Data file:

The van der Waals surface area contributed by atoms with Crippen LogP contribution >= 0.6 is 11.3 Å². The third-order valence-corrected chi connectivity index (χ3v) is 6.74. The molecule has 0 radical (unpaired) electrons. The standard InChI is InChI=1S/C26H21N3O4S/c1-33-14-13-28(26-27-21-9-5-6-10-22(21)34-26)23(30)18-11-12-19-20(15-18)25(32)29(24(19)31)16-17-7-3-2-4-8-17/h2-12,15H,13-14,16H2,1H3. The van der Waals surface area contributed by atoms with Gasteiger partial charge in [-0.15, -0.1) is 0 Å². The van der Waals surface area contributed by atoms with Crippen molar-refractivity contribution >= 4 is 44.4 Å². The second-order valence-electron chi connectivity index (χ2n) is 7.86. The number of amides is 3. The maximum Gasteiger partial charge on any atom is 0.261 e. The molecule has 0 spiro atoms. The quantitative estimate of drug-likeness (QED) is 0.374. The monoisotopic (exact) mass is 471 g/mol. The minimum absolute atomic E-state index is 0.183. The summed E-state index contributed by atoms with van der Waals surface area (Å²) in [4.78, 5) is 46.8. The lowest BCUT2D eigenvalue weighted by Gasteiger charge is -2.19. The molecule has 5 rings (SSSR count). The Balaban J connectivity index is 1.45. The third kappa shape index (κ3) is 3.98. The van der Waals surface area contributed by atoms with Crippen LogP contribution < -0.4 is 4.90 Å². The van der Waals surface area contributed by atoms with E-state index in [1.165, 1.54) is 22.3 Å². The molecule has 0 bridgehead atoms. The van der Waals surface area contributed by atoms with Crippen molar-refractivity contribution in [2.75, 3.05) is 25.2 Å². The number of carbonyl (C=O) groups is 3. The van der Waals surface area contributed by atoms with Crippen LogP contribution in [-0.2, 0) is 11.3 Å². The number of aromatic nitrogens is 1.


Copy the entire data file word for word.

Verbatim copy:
The van der Waals surface area contributed by atoms with Crippen LogP contribution >= 0.6 is 11.3 Å². The third-order valence-corrected chi connectivity index (χ3v) is 6.74. The molecule has 0 radical (unpaired) electrons. The standard InChI is InChI=1S/C26H21N3O4S/c1-33-14-13-28(26-27-21-9-5-6-10-22(21)34-26)23(30)18-11-12-19-20(15-18)25(32)29(24(19)31)16-17-7-3-2-4-8-17/h2-12,15H,13-14,16H2,1H3. The van der Waals surface area contributed by atoms with Gasteiger partial charge in [-0.15, -0.1) is 0 Å². The van der Waals surface area contributed by atoms with Crippen molar-refractivity contribution >= 4 is 44.4 Å². The second-order valence-electron chi connectivity index (χ2n) is 7.86. The number of amides is 3. The maximum Gasteiger partial charge on any atom is 0.261 e. The molecule has 0 spiro atoms. The quantitative estimate of drug-likeness (QED) is 0.374. The monoisotopic (exact) mass is 471 g/mol. The minimum absolute atomic E-state index is 0.183. The summed E-state index contributed by atoms with van der Waals surface area (Å²) in [4.78, 5) is 46.8. The lowest BCUT2D eigenvalue weighted by Gasteiger charge is -2.19. The molecule has 5 rings (SSSR count). The Balaban J connectivity index is 1.45. The third kappa shape index (κ3) is 3.98. The van der Waals surface area contributed by atoms with Crippen LogP contribution < -0.4 is 4.90 Å². The van der Waals surface area contributed by atoms with E-state index in [1.165, 1.54) is 22.3 Å². The molecule has 0 bridgehead atoms. The van der Waals surface area contributed by atoms with Crippen molar-refractivity contribution in [2.75, 3.05) is 25.2 Å². The number of carbonyl (C=O) groups is 3. The van der Waals surface area contributed by atoms with Crippen LogP contribution in [-0.2, 0) is 11.3 Å². The number of aromatic nitrogens is 1.